But the changes have been vast. Stone was dealt to the Flames ahead of last season’s deadline, the Coyotes receiving draft picks in return, and two additional rearguards have since been utilized in trades that have reshaped both the front and back end of the team. Murphy, for example, was included as part of the package sent to the Chicago Blackhawks that allowed Arizona to bring aboard blueliner Niklas Hjalmarsson, while DeAngelo and a first-round pick were shipped out to the New York Rangers for center Derek Stepan and goaltender Antti Raanta. Add Demers into the mix on the blueline and there’s an almost entirely new look on the top two pairings.
Ideally, or at least as projections would suggest, the first pairing will now be made up of Ekman-Larsson and Hjalmarsson, which is a duo that has great promise. Ekman-Larsson’s offensive ability is unquestionable and pairing him with a rock-solid defense-minded defender in Hjalmarsson, who played a major role in three Stanley Cup championships and skated alongside Duncan Keith for much of the past two seasons, serves to give the Coyotes their best top pairing in years. On the second unit, Goligoski can play with Demers. And while it might take some adjustment for two primarily offense-minded rearguards, it’s a pairing the two will be at least somewhat familiar with having skated limited minutes together as former Dallas Stars teammates.
That’s a solid top-four on the back end, too. Much more solid than last season’s or, truthfully, any combination of four defensemen the Coyotes have possessed over the past three or four campaigns. At some point, too, Chychrun will be cleared to return to action, allowing the Coyotes to tie up the loose ends on the bottom pairing by slotting him alongside either Schenn or Kyle Wood. That wouldn’t make for an awful bottom pairing, and if Chychrun takes another step forward in his development after a decent rookie year, it could actually become a unit that can take some of the pressure off of the second pairing.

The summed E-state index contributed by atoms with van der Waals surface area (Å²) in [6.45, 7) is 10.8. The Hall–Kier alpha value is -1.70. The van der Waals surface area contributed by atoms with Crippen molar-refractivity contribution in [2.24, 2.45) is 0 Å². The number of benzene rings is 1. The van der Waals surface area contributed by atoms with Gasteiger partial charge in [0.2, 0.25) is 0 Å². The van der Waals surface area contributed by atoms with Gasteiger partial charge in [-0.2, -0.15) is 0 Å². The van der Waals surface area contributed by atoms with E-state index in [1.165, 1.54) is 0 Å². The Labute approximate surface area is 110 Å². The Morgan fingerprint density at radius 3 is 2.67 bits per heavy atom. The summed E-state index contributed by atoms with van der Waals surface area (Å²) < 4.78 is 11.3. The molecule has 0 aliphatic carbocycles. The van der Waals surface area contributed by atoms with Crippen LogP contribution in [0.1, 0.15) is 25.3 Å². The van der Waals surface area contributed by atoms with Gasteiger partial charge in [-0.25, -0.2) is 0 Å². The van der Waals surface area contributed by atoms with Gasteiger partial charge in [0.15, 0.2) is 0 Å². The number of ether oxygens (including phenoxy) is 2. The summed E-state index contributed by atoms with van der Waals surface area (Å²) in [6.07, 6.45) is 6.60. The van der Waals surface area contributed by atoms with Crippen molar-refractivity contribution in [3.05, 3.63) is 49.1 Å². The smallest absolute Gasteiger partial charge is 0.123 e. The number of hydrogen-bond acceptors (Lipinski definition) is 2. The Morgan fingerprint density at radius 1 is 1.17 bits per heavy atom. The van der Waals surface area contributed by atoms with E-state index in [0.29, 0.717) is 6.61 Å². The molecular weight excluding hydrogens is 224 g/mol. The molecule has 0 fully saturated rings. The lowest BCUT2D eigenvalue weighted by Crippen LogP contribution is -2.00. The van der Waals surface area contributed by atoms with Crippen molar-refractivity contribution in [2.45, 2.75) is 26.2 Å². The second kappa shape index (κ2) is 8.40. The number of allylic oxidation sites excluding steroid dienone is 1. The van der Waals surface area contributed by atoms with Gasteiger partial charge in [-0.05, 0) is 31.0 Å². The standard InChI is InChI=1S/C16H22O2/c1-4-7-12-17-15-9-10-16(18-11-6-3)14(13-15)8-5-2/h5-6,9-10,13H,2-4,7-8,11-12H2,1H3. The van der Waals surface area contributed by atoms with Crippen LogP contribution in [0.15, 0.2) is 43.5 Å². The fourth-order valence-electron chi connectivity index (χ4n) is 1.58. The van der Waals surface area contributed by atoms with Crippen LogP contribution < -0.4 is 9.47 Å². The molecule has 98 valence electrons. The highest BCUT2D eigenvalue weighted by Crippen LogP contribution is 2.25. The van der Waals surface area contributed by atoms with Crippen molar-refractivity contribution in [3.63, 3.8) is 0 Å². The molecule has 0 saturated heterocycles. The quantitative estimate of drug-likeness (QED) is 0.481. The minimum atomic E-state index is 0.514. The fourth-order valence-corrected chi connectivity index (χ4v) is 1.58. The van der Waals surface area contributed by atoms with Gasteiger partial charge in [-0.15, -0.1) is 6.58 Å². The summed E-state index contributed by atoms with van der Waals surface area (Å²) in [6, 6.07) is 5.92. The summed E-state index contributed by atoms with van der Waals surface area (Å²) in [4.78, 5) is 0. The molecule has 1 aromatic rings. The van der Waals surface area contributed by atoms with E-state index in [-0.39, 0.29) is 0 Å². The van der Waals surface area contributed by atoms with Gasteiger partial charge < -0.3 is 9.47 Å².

The hope in Arizona is that the additions on the blueline allow the forward group to flourish and Raanta to succeed in his first go-round as a No. 1 netminder. There’s a reasonable expectation of success in both regards, too. A stronger defense should provide Max Domi, Tobias Rieder, Clayton Keller, Christian Dvorak, Lawson Crouse and others with more opportunity to take chances offensively, and that can give the attack a jolt. Not to mention, Stepan’s two-way ability should also allow the offense to be let loose a bit more when he’s on the ice. Meanwhile, the insulation provided from a solid top-four should allow Raanta to get into a groove with the Coyotes. He’s relatively unproven with the weight squarely on his shoulders, but his .922 save percentage last season in New York was promising and he’s managed a .924 SP across his last 69 appearances.
It has been five years since the last time the Coyotes earned a post-season berth and the past three seasons have been especially gruelling, but Chayka’s wheeling and dealing could put Arizona, at the very least, back in the playoff hunt. And it’s about time.